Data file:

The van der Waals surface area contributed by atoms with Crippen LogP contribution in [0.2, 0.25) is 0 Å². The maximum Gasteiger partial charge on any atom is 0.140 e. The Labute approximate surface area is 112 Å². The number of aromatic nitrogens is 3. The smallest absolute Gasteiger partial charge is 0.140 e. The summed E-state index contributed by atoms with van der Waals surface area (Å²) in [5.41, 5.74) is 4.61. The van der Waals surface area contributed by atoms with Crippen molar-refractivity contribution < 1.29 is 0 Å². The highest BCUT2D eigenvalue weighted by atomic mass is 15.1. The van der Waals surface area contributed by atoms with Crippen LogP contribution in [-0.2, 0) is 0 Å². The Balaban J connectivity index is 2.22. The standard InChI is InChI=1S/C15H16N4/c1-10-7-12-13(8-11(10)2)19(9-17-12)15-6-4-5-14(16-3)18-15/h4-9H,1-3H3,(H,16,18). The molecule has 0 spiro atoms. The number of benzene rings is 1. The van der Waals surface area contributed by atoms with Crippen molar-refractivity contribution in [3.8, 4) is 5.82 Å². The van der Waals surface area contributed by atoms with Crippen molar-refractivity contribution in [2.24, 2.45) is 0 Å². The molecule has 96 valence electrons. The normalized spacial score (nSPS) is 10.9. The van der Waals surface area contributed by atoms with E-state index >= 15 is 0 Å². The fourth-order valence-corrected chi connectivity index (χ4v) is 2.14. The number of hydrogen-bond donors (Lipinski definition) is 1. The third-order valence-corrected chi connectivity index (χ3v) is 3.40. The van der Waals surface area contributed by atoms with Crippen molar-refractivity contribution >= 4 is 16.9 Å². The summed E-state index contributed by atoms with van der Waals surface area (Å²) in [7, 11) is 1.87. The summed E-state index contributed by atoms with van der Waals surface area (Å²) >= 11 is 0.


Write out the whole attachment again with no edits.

The van der Waals surface area contributed by atoms with Crippen LogP contribution in [0.2, 0.25) is 0 Å². The maximum Gasteiger partial charge on any atom is 0.140 e. The Labute approximate surface area is 112 Å². The number of aromatic nitrogens is 3. The smallest absolute Gasteiger partial charge is 0.140 e. The summed E-state index contributed by atoms with van der Waals surface area (Å²) in [5.41, 5.74) is 4.61. The van der Waals surface area contributed by atoms with Crippen molar-refractivity contribution < 1.29 is 0 Å². The highest BCUT2D eigenvalue weighted by atomic mass is 15.1. The van der Waals surface area contributed by atoms with Crippen LogP contribution in [-0.2, 0) is 0 Å². The Balaban J connectivity index is 2.22. The standard InChI is InChI=1S/C15H16N4/c1-10-7-12-13(8-11(10)2)19(9-17-12)15-6-4-5-14(16-3)18-15/h4-9H,1-3H3,(H,16,18). The molecule has 0 spiro atoms. The number of benzene rings is 1. The van der Waals surface area contributed by atoms with Crippen molar-refractivity contribution in [3.8, 4) is 5.82 Å². The van der Waals surface area contributed by atoms with Crippen molar-refractivity contribution in [2.24, 2.45) is 0 Å². The molecule has 96 valence electrons. The normalized spacial score (nSPS) is 10.9. The van der Waals surface area contributed by atoms with E-state index >= 15 is 0 Å². The fourth-order valence-corrected chi connectivity index (χ4v) is 2.14. The number of hydrogen-bond donors (Lipinski definition) is 1. The third-order valence-corrected chi connectivity index (χ3v) is 3.40. The van der Waals surface area contributed by atoms with Crippen molar-refractivity contribution >= 4 is 16.9 Å². The summed E-state index contributed by atoms with van der Waals surface area (Å²) in [7, 11) is 1.87. The summed E-state index contributed by atoms with van der Waals surface area (Å²) >= 11 is 0.